This walking tour of Bloomsbury and Fitzrovia was created by the National Portrait Gallery. By embarking on this tour, you will make your way through the streets of central London and pay homage to some of the most innovative and inspiring women in British history.
The starting point of this tour is at Warren Street Station, which is within close proximity to the Crescent Hotel and can be reached on foot within 15 minutes. The tour should take around 2 hours to complete.
The tour starts on Fitzroy Street which is where the artist, Gwen John, resided. It then progresses onto Fitzroy Square, where you can see the house which Virginia Woolf and Vanessa Bell lived in – number 29.
Navigate your way onto Fitzroy Street and continue along Grafton Way until you reach Whitfield Street, where the United Kingdom’s first family planning clinic was founded at number 108.
You will pass by the site of the Langham Place Group as you move towards Tottenham Court Road, which is where Heal’s (previously Heal & Son) is located. Heal’s was the main client of textile designer Lucienne Day for almost 3 decades.
From Tottenham Court Road, you must pass Goodge Street Station and onto Bedford Square via Bayley Street. Number 44 Bedford Square was the residence of aristocrat and hostess, Lady Ottoline Morrell for much of her married life.
Just 4 doors away from Lady Ottoline Morrell’s former house is Bedford College, which was the United Kingdom’s first higher education college for women. It started to welcome men in the 1960s and is now known as Royal Holloway and Bedford New College.
Making your way to the end of Bedford Square, a left turn and a pedestrian crossing will see you arrive at 2 Gower Street, the home of Dame Millicent Garrett Fawcett, an English writer, feminist and politician who, from 1897-1919, led the National Union of Women’s Suffrage Societies.
Just a few doors away, on the opposite side of the road, is where the Pre-Raphaelite Brotherhood was founded. Fanny Eaton was a model for artists at the Royal Academy, and one of just 12 women who contributed to the Pre-Raphaelite movement.
Continue along Gower Street until you reach number 52, which is where Alice Hughes had her studio. Widely regarded as one of the most prolific female studio photographers, the work of Alice Hughes is responsible for many other women embarking on a career in photography.
Exiting Gower Street the way you came, turn left onto Montague Place and proceed to the end until you arrive at Russell Square. Number 23 Russell Square was the residence of Lilian Lindsay, the first woman in the United Kingdom to qualify as a dentist.
Heading towards the junction of Thornhaugh Street and making a right turn will ensure that you arrive at the School of Oriental and African Studies (SOAS). This stop celebrates Baroness Valerie Amos, who was a diplomat, politician and the first black female director of SOAS.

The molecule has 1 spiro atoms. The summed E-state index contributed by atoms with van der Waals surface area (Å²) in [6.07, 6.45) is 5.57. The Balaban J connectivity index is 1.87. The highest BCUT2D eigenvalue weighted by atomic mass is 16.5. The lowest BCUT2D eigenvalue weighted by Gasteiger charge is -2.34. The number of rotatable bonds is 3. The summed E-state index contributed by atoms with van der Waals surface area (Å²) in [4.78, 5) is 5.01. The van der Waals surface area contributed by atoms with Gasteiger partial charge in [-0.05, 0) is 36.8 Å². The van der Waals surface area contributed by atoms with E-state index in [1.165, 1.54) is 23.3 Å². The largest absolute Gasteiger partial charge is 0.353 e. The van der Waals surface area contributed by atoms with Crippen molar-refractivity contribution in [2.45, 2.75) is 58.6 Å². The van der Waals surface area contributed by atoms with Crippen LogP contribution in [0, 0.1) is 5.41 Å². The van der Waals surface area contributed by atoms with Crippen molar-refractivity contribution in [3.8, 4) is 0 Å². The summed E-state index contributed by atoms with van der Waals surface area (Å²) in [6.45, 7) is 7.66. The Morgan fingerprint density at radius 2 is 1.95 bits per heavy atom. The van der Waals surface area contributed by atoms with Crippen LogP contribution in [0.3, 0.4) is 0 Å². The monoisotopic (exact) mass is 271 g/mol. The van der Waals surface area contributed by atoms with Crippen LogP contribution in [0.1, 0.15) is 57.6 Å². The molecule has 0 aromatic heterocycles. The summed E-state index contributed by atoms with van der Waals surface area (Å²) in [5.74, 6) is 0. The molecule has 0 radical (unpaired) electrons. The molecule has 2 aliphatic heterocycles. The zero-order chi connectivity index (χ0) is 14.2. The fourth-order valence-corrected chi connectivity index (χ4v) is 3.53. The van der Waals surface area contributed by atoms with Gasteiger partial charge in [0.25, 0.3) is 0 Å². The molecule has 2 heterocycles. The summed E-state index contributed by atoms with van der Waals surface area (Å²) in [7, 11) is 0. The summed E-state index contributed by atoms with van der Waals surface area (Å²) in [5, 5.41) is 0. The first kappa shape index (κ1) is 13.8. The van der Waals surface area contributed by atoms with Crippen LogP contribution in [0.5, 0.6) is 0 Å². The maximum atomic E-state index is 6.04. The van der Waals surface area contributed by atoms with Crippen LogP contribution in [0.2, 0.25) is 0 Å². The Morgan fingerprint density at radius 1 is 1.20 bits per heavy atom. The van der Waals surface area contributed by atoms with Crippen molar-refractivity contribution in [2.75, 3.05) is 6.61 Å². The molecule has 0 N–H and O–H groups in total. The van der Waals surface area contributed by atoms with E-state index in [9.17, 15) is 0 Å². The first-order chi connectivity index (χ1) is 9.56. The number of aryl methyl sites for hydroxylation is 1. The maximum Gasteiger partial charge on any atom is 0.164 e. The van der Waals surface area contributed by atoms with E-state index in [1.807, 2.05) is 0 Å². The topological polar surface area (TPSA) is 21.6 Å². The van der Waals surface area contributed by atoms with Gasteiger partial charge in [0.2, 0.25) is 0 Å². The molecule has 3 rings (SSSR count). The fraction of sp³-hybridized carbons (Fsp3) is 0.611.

Torrington Square is the next stop on the tour, which is the site of Arielle Tse’s installation “I am rooted but I flow”, which was commissioned in 2018 to celebrate the 150th anniversary of the first women to enrol in higher education in the United Kingdom.
Almost directly opposite Arielle’s installation is Birkbeck University, which is significant as it was the place of study of Helen Sharman. In 1989, at the age of 26, Helen Sharman became the first British person astronaut in space, aboard the Russian Mir space station.
Just off of Torrington Square is a side road, and on that side road is number 30 Torrington Square – the residence of Victorian poet, Christina Rossetti.
Turning right at the end of Torrington Square will take you on to Byng Place. With Gordon Square on your left, continue towards Tavistock Square Garden and turn left into the park. To your right will be the statue of Louisa Brandreth Aldrich-Blake, the first woman to be awarded the master of surgery.
Exiting Tavistock Square Gardens towards Endsleigh Place will bring you towards Gordon Square Gardens and the site of another statue. Noor Inayat Khan was born in Moscow, grew up in Paris and London, and was a British secret agent by the codename Madeline. Her fluency in multiple languages and skills gained in the Women’s Auxiliary Air Force made her an important part of the WW2 efforts in the German occupied areas of France. Unfortunately, Noor was captured and executed just before the end of the war.
Exiting Gordon Square Gardens the same way you arrived will take you towards Gower Place (via Taviton Street). Half way along Gower Place is the UCL’s Kathleen Lonsdale Building, named after the first woman to become professor of chemistry at UCL. This tour stop also pays homage to the famous novelist and Egyptologist, Amelia Edwards and present-day space scientist and mechanical engineer, Maggie Aderin-Pocock.
Just off of Gower Place on Gower Street is another UCL building, the Slade School of Fine Art. One of its most notable students is Dora Carrington, an incredibly talented painter and member of the Bloomsbury Group, who took her own life at the age of just 39.
The final stop on the tour is at the corner of Gower Street and Euston Road, made famous by the photographic talents of Fiona Adams when taking iconic shots of The Beatles in 1963. One of the images was used by the band for the cover of Twist & Shout, and while Adams was uncredited, it led to her being commissioned to capture many other talented musicians, including Bob Dylan and Jimi Hendrix.